Gelsenkirchener Teenpreneurs / GE-Teen

Tasks and aims

Children and youngsters with a immigrant background are facing racist and cultural exclusion during their schooldays and their subsequent professional lives (Fereidooni, 2016). This begins with the choice of location of the school (see Gelsenkirchen Participation Atlas) and intensifies in the school-to-work of transition phase. For years, studies and the press have drawn attention to the problem that even foreign-sounding names and surnames, regardless of whether the applicants are native or not, are overlooked in the interview selection process.


In general, racism prevention aims to raise the awareness of the powerful (in this case privileged actors), which also involves "power sharing", i.e. by promoting empowerment structures, the opportunities of participation and active participation and independence in favor of the target groups. Within the framework of the Gelsenkirchen prevention fund NRWeltoffen (of the Landeszentrale für politische Bildung Nordrhein-Westfalen) our project "Gelsenkirchen Teenpreneurs” is planning an entrepreneurship training for the target group of young people between 14-18. The workshop series are understood as an instrument and thus as a measure to strengthen the target group and are used in such a way that they are not stand-alone tools, but collate with other measures as a counteracting part against racist and culturalistic exclusion.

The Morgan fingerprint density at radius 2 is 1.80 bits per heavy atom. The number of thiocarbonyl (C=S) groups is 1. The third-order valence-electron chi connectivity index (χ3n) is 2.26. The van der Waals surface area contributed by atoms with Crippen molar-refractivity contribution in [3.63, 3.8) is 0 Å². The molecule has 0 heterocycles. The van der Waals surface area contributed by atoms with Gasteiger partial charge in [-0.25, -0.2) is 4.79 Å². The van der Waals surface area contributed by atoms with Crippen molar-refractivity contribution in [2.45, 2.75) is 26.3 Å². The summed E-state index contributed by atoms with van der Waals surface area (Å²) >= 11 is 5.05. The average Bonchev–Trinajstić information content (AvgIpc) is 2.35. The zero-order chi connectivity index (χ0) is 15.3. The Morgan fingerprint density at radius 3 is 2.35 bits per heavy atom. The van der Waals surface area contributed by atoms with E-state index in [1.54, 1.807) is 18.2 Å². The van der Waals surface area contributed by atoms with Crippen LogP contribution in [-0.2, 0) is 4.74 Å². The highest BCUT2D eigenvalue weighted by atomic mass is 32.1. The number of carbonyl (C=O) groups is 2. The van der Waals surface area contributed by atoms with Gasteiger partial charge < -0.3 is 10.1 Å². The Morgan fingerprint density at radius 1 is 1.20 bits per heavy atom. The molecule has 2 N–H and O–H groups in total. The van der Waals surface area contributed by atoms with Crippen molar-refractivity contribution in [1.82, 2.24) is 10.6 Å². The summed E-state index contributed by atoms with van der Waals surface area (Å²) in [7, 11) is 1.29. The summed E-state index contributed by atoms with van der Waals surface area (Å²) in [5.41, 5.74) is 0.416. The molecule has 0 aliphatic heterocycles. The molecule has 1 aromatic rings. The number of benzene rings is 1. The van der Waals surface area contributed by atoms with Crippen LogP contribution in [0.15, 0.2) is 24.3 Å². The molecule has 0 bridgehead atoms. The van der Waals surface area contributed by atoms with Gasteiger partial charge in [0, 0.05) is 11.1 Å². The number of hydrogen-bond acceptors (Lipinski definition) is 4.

Scientific studies (David et al, 2019, David & Coenen, 2017, Echterhoff, 2014) and educational reports (PISA, 2018, Bertelsmann Foundation and Fondazione Cariplo, 2008) show that children and young people today often lack entrepreneurial skills and an entrepreneurial mind-set. Both are sets of skills that are of benefit during the period of educational process (rules of behavior at school, respect for classmates and teachers, organizational sense, etc.), but also when entering the professional life. These include above all:



"Entrepeneurial Skills" are not to be equated here with entrepreneurship in the sense of a purely profit-based start-up motivation, but above all as a portfolio of skills, knowledge and key qualifications that help individuals to better plan, shape, align and create their own professional and private lives. Aware of this set of capabilities, we believe, the workshop series promotes self-confidence and awareness in an application-oriented manner and does not stick in theoretical "empowerment phrases". Participating young people will need to develop a high degree of initiative and self-reliance within the workshops and will be encouraged to incorporate their own ideas and skills into the project.